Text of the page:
While it seems like this is the only primitive you should need, sometimes the indentation level you want can’t be defined in terms of the parent.

For example, the following is a valid program

test3 = unlines
  [ "def foo(x, y):"
  , "    add x"
  , " y"

parse test4
-- Right [Func "foo" ["x","y"] (Add (Var "x") (Var "y"))]

The issue is that “y” is indented greater than the “def” but, we really want it to be indented in terms of “add”. To do this we need to use absolute indentation. This mode says indentation is defined in terms of the first token parsed, and all indentation rules apply in terms of where that first token is found.

absBlockExpr :: Parser Expr
absBlockExpr = reservedOp ":" *> localIndentation Gt (absoluteIndentation expr)

def :: Parser Expr
def = do
  reserved "def"
  name <- identifier
  args <- parens (commaSep identifier)
  body <- absBlockExpr
  return (Func name args body)

We define a function absBlockExpr. You’ll notice we also used a localIndentation. The reason for that is absolutionIndentation normally defaults to the first token of the parent. In our case, this is def and we want instead for it to choose add.

parse test3
-- Left "[input]" (line 3, column 3):
-- expecting identifier
-- Invalid indentation.
--   Found a token at indentation 2.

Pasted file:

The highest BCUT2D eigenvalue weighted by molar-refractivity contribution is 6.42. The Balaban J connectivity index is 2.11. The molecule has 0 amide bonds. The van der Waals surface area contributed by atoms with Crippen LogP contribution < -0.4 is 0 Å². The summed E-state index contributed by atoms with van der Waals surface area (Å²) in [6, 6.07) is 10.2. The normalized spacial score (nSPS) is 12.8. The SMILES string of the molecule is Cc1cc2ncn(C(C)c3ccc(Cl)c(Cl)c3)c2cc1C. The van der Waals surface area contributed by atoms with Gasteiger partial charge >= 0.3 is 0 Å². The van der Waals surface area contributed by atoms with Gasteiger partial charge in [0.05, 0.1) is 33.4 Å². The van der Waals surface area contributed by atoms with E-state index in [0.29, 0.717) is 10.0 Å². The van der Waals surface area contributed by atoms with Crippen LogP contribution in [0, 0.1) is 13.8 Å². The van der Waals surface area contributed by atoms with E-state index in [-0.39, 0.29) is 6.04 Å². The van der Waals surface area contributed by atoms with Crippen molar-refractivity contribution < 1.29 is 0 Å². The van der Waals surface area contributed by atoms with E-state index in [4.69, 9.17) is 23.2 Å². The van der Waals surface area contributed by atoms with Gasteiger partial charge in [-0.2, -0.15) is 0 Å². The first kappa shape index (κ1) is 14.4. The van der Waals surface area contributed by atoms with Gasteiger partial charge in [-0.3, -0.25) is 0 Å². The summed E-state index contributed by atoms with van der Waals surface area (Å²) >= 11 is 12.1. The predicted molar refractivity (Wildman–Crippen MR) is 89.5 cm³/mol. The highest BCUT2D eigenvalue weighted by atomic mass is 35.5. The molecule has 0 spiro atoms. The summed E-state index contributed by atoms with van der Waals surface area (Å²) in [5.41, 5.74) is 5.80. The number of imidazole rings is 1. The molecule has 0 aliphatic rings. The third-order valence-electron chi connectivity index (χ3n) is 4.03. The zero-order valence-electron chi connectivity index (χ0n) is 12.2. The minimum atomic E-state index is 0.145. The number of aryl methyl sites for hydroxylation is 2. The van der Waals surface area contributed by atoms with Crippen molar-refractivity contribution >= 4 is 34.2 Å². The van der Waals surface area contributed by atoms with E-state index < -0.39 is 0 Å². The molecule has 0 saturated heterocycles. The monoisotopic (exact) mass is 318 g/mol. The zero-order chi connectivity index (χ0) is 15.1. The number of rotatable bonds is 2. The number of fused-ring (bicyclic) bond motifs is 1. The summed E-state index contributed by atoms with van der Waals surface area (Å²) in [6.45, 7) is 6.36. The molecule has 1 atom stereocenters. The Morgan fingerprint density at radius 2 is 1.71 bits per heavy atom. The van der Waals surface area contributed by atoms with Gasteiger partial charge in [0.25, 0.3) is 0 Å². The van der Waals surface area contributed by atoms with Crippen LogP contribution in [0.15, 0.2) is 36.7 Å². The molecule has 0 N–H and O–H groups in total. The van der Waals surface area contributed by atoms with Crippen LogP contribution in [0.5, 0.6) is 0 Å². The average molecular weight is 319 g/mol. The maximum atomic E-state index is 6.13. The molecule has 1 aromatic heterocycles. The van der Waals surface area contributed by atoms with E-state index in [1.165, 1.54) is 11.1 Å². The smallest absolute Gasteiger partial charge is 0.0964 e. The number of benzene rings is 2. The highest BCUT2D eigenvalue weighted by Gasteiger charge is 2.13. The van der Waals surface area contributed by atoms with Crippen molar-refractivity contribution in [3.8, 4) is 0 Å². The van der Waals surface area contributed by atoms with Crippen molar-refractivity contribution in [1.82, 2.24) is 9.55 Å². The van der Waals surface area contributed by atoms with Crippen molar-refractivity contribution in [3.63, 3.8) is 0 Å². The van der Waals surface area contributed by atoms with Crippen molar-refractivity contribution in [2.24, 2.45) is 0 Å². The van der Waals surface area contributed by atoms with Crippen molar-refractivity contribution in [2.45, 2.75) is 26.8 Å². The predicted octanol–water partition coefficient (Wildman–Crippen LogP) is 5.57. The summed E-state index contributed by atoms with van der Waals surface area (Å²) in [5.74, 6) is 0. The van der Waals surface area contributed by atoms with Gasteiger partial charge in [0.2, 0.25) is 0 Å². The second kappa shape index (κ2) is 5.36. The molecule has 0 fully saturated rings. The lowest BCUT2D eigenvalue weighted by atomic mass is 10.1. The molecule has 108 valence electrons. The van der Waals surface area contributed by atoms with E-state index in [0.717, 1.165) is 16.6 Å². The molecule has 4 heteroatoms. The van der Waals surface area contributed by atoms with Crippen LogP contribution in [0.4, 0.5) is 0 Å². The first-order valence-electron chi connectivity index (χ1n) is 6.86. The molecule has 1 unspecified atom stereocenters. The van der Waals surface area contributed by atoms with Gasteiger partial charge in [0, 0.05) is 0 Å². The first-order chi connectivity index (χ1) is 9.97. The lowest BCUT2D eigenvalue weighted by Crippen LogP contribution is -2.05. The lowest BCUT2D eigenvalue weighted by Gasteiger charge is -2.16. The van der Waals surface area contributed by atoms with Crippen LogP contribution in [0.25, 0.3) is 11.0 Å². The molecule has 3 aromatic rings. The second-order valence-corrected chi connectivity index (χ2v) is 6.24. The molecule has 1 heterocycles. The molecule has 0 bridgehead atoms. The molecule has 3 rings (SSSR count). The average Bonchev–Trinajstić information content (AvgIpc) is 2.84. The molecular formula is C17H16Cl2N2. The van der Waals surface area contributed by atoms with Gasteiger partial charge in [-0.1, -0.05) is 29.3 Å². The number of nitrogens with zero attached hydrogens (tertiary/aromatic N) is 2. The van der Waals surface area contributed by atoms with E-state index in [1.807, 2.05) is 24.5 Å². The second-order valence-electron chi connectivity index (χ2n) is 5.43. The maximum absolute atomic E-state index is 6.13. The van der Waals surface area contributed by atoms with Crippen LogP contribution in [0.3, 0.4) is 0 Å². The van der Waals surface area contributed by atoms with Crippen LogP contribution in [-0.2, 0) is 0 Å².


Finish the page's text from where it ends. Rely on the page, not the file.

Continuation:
--   Expecting a token at an indentation greater than or equal to 5.
--   IndentStream { indentationState =
--                   IndentationState { minIndentation = 5
--                                    , maxIndentation = 5
--                                    , absMode = False
--                                    , tokenRel = Ge}
--                , tokenStream = ""}

Now it works as expected

test4 = unlines
  [ "def foo(x, y):"
  , "    add x"
  , "     y"

parse test4
-- Right [Func "foo" ["x","y"] (Add (Var "x") (Var "y"))]
parse test1
-- Right [Func "foo" ["x","y"] (Add (Var "x") (Var "y"))]

This library has other bits to it, but this should give enough to figure out, how to add indentation sensitivity to your language.

Special thanks to Aleksey Kliger for helping me understand this library.